One of the great accomplishments Steve Jobs achieved was bringing the world the Apple design aesthetic.
In Walter Isaacson’s splendid, compulsively page-turning best-selling biography “Steve Jobs,” he quotes Jobs as saying early on in his career, “The way we’re running the company, the product design, the advertising, it all comes down to this: Let’s make it simple, really simple.”
Part of Jobs’ interest in design, Isaacson writes, came from the man who raised him, Paul Jobs, and his love for the styling of certain cars that he shared with Steve.
Jobs’ sense of design was further refined when Jobs was in his mid-20s and started attending the International Design Conference in Aspen.
Isaacson writes, “In Aspen [Jobs] was exposed to the spare and functional design philosophy of the Bauhaus movement, which was enshrined by Hebert Bayer in the buildings, living suites, sans serif font typography, and furniture on the Aspen Institute campus. … The modernist International Style championed by the Bauhaus taught that design should be simple, yet have an expressive spirit. It emphasized rationality and functionality by employing clean lines and forms. Among the maxims preached … were ‘God is in the details’ and ‘Less is more.’ “
Flash back now some 37 years earlier to the mid-1940s. An immigrant from Hungary who was an artist and a designer was teaching design at Brooklyn College. His name was Gyorgy Kepes. He had been part of the Bauhaus movement in Europe. A student enrolled in one of his classes said that the course literally changed his life. That 24-year-old student was Saul Bass.
Bass, who died in 1996, is my favorite graphic designer. He’s a towering figure in his field, who was quite influential in the last half of the 20th century.
For reasons I have never been able to figure out, there has never been a really comprehensive book written about Bass.
Over the years there had been rumors that one of his daughters, Jennifer, was working on such a project, but nothing materialized.
Until last month. “Saul Bass: A Life in Film & Design,” by Jennifer Bass and Pat Kirkham, with a foreword by filmmaker Martin Scorsese, has now been published by London-based Laurence King Publishing. This magnificent 424-page coffee table book should be on everyone’s must-give list for the holidays. It carries a suggested retail price of $75 but can currently be found online at places like Amazon and barnesandnoble.com for about $47.
I don’t know if Jobs ever met Bass, but I’m sure, knowing Jobs’ interest in design, that he would have liked this book a lot. Clearly, Jobs and Bass were on the same wavelength about design.
Gyorgy Kepes, the designer who so inspired Bass when Bass took his class at Brooklyn College, once said that he saw himself striving to solve the riddle of man’s place in the cosmos by looking at the world “with a scientists brain, a poet’s heart and a painter’s eyes,” according to a piece about Kepes on the website of the Ad Directors Club of New York.
It’s clearly how Bass looked at the world as well.
In the same article Bass said of Kepes, "He changed my life. He turned me around and I became a designer because of him. He opened the door for me that caused me to understand design and art in another way. He is a truly inspired teacher. It is rare that a man can be both an artist and a teacher and perform superbly as both."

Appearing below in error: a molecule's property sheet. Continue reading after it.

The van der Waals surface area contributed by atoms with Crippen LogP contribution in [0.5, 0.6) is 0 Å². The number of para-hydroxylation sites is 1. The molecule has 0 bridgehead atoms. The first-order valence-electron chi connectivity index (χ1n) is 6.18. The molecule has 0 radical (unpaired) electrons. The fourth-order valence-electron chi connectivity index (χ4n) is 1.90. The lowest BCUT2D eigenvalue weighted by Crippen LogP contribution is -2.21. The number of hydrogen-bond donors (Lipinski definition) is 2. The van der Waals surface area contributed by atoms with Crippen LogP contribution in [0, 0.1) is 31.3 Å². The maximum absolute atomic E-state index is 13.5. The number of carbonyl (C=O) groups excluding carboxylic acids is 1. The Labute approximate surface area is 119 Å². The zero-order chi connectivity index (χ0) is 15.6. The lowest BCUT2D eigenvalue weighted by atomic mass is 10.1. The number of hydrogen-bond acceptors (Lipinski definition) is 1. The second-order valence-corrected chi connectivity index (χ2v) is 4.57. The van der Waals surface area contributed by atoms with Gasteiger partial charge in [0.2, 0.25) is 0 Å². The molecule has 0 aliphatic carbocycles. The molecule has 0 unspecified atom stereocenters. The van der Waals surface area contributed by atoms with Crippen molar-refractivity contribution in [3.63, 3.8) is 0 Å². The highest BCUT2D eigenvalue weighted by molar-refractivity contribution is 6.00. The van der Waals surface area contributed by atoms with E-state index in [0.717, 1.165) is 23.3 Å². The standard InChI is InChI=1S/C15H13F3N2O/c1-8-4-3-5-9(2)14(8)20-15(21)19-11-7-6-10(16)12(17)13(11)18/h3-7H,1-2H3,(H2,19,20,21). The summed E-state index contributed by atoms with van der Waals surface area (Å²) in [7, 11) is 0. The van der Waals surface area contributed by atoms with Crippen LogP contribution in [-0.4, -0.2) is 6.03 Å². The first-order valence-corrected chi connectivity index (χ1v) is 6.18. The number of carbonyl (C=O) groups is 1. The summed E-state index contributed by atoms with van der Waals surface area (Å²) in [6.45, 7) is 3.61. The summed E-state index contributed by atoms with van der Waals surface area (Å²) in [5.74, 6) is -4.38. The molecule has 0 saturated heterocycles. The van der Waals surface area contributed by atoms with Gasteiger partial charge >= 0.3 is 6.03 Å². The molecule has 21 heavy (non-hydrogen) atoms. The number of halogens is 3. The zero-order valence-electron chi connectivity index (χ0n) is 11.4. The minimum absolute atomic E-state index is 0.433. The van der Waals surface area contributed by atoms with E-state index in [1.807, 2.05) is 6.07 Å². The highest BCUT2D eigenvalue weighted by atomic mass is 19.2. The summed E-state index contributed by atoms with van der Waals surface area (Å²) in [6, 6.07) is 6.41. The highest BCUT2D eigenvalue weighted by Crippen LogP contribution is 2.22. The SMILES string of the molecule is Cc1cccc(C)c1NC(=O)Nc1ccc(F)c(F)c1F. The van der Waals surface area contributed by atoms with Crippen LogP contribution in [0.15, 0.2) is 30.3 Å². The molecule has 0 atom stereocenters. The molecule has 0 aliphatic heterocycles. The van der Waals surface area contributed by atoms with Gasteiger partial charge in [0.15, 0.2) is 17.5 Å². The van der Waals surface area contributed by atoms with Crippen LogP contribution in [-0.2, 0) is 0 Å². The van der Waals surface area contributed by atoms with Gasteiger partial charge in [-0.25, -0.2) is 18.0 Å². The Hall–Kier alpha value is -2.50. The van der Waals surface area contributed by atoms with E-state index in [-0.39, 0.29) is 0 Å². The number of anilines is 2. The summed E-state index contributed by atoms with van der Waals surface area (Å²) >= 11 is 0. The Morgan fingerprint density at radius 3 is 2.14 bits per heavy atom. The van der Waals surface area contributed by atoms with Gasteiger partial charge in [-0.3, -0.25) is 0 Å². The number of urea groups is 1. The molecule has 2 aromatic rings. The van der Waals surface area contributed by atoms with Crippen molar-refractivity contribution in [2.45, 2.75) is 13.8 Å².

What’s so splendid about this new book about Bass is that co-author Pat Kirkham has done such a good job in communicating the evolution of Bass’s career. Combined with that there are hundreds of illustrated examples of Bass’s work in the book.
Bass himself actually started working on this book back in 1993. Given that we’ve waited almost 20 years for its arrival, the one item the book should have and does not is a DVD with myriad examples of Bass’s work in movie title design. Stills are fine, but one really needs to see those works in full motion.
Back in the 1950s Bass reinvented title sequences in movies, He was able to reduce a movie’s essence to images that would be shown integrated with a film’s credits, usually right before the movie began. For many of these title sequences he was able to work with first-rate composers.
Here’s one of my favorites. It’s Bass’s title sequence for “The Big Country,” which was released back in 1958. The great music Bass has to work with in this sequence is by Jerome Moross.
Besides doing title sequences, Bass designed many movie posters. Sometimes the studios liked ‘em, and sometimes they didn’t. Here’s an example of both. Paramount did indeed use Bass’s poster for “Vertigo.” However, MGM passed on using Bass’s poster for “Grand Prix,” though Bass did the title sequence and was a visual consultant for that movie.
Bass did not design the logo for Apple, but he did design lots of logos that are as simple, clean and memorable as Apple’s.
These are as varied as his logo for Lawry’s restaurants and its Seasoned Salt and his logo for Kleenex (though the latter was unfortunately slightly altered in 2008).
If you have the resources, besides giving “Saul Bass: A Life in Film & Design” as a gift, you might want to give yourself a copy. And perhaps donate one to your local library.
Great design is thought-provoking, spiritually uplifting, and, surpise, surprise, good for business.
Thank goodness for people such as Jobs and Bass who realized the value and importance of design to our everyday lives.